Part 3 of a three part series on the Chinese Media Reciprocity Act & foreign journalists in China
(Click here for Part 1; click here for Part 2)
There is a chance that passage of the Chinese Media Reciprocity Act could result in China granting visas to U.S. government journalist, but that possibility is slim. The effects of passage of the Act mentioned in Part 1 – the eradication of the Chinese press in the U.S., an all out visa war, and greater suppression of freedom of the press – are much more likely and not positive. But the U.S. does not have to sit back and just watch the Chinese government harass and censor their journalists. Below are some less extreme alternatives that the U.S. government can conduct to express its displeasure with the Chinese government and perhaps change the current situation.
Alternative #1: Raise the Issue When it Happens
The U.S government’s tepid response to Melissa Chan’s unlawful expulsion was a missed opportunity to underscore the U.S.’ commitment to freedom of the press to the Chinese government. The Chinese Media Reciprocity Act is not necessary if the U.S. government publicly stresses that this is an important issue. While some may argue that private diplomacy and comments work better with China, the current Administration has publicly censure China when its behavior bucks international human right standards. As recently as last Tuesday, while on a trip to Mongolia, Secretary of State Hillary Clinton publicly criticized China for its lack of freedom for its own people.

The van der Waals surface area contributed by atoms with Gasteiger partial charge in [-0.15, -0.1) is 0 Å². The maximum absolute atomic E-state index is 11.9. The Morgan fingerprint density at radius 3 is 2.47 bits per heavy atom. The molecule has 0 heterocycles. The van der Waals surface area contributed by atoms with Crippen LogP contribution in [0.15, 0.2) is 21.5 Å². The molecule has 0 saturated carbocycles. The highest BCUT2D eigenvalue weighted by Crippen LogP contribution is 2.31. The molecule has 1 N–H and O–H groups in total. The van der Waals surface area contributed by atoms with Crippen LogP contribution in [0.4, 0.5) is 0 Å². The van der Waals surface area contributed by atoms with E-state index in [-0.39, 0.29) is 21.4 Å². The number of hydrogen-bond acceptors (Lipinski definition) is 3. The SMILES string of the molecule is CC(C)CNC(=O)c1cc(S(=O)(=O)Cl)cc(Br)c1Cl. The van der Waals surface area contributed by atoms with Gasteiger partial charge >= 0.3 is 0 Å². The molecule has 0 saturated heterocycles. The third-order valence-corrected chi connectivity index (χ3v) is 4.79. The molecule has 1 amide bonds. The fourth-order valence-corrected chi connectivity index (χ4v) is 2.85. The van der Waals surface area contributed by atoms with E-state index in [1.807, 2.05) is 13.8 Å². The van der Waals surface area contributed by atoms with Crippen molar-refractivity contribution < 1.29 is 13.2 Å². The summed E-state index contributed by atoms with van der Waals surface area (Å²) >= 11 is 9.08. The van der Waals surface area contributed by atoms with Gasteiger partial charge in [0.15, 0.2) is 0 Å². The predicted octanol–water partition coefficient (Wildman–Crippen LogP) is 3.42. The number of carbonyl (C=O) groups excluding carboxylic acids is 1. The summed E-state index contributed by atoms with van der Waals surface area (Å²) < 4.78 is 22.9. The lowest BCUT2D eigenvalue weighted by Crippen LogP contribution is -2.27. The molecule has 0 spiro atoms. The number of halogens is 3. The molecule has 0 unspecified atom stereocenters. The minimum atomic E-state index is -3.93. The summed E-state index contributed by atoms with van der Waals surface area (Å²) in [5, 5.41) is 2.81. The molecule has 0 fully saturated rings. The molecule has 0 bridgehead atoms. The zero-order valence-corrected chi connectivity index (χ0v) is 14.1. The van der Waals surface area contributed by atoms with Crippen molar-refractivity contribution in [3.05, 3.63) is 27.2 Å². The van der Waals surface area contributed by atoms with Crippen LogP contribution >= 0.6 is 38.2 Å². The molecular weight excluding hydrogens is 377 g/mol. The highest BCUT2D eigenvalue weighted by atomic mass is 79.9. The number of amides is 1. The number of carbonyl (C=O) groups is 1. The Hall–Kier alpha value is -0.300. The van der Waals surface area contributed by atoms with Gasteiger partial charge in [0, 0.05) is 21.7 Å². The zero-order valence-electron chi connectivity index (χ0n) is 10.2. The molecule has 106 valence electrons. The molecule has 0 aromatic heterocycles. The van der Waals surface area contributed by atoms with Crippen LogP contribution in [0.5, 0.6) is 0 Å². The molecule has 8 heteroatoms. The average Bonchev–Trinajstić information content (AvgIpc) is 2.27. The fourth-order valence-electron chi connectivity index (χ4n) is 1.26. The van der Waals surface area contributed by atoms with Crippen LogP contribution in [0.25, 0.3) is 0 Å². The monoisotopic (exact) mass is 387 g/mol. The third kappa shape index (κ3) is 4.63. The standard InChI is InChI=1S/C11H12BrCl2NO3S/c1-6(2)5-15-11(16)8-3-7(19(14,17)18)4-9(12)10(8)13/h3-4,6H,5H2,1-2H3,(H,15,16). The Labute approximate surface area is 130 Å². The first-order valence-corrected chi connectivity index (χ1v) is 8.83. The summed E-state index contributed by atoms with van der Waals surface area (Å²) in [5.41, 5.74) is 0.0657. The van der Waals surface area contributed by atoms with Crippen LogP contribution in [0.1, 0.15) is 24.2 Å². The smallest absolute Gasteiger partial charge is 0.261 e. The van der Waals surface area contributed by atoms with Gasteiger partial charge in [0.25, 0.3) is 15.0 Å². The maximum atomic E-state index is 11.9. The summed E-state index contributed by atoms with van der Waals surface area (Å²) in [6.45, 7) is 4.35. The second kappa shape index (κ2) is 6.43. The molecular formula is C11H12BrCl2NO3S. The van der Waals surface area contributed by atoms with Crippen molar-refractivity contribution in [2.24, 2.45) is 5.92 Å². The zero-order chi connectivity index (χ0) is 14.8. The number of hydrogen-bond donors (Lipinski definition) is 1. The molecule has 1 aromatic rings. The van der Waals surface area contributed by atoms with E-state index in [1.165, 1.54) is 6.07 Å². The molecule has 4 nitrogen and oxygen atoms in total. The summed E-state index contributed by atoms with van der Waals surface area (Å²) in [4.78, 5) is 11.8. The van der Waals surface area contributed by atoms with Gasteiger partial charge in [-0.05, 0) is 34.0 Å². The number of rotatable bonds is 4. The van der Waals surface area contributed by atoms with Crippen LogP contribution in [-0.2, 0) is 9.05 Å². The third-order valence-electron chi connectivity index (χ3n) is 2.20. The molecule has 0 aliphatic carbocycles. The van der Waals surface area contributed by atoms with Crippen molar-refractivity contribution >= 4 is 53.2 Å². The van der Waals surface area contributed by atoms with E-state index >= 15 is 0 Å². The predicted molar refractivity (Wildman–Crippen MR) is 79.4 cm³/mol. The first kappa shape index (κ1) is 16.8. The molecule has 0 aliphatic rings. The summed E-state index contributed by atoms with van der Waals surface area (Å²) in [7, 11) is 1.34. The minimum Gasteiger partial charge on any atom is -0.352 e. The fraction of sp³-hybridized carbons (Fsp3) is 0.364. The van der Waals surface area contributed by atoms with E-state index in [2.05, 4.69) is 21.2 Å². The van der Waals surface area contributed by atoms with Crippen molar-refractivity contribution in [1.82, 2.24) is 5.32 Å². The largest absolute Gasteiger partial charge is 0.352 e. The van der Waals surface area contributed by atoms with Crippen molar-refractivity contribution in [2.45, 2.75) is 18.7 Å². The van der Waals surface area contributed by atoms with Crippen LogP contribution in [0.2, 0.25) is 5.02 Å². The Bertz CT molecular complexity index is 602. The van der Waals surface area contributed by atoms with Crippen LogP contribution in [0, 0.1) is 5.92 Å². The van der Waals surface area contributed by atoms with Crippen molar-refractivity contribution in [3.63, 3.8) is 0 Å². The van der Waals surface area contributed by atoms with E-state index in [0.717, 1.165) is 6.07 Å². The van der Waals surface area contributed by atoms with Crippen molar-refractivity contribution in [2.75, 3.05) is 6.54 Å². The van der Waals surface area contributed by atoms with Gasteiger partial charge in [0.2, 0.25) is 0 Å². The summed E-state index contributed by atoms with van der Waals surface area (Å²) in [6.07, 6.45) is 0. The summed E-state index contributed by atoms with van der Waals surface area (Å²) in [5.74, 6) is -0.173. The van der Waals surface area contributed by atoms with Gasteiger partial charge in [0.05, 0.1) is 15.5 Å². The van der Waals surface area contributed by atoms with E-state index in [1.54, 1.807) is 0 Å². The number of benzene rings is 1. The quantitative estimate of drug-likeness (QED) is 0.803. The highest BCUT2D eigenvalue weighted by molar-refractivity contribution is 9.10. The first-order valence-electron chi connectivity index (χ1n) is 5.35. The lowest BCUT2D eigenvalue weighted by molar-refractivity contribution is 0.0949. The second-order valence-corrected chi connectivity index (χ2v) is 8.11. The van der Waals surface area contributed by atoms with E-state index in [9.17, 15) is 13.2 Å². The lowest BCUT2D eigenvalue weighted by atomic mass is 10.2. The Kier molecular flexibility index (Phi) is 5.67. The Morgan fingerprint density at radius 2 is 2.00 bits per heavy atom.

Similarly, if freedom of the press means something, after Melissa Chan’s expulsion, the U.S. State Department should have issued an official statement from a high ranking official reprimanding China for unlawfully using the visa process to censor foreign journalist coverage. Perhaps such a statement would have given Beijing pause and might cause it to change from its current course of conduct. But a mere statement of “disappoint” permits Beijing to continue harassing foreign journalists and interfering with their coverage by threatening to deny visa renewals. Rhetoric can make a difference or at the very least serve as a signaling device to Beijing that this is an important issue that the U.S. government is not going to take lightly.
Alternative #2: List the Harassment of U.S. Journalists on its Website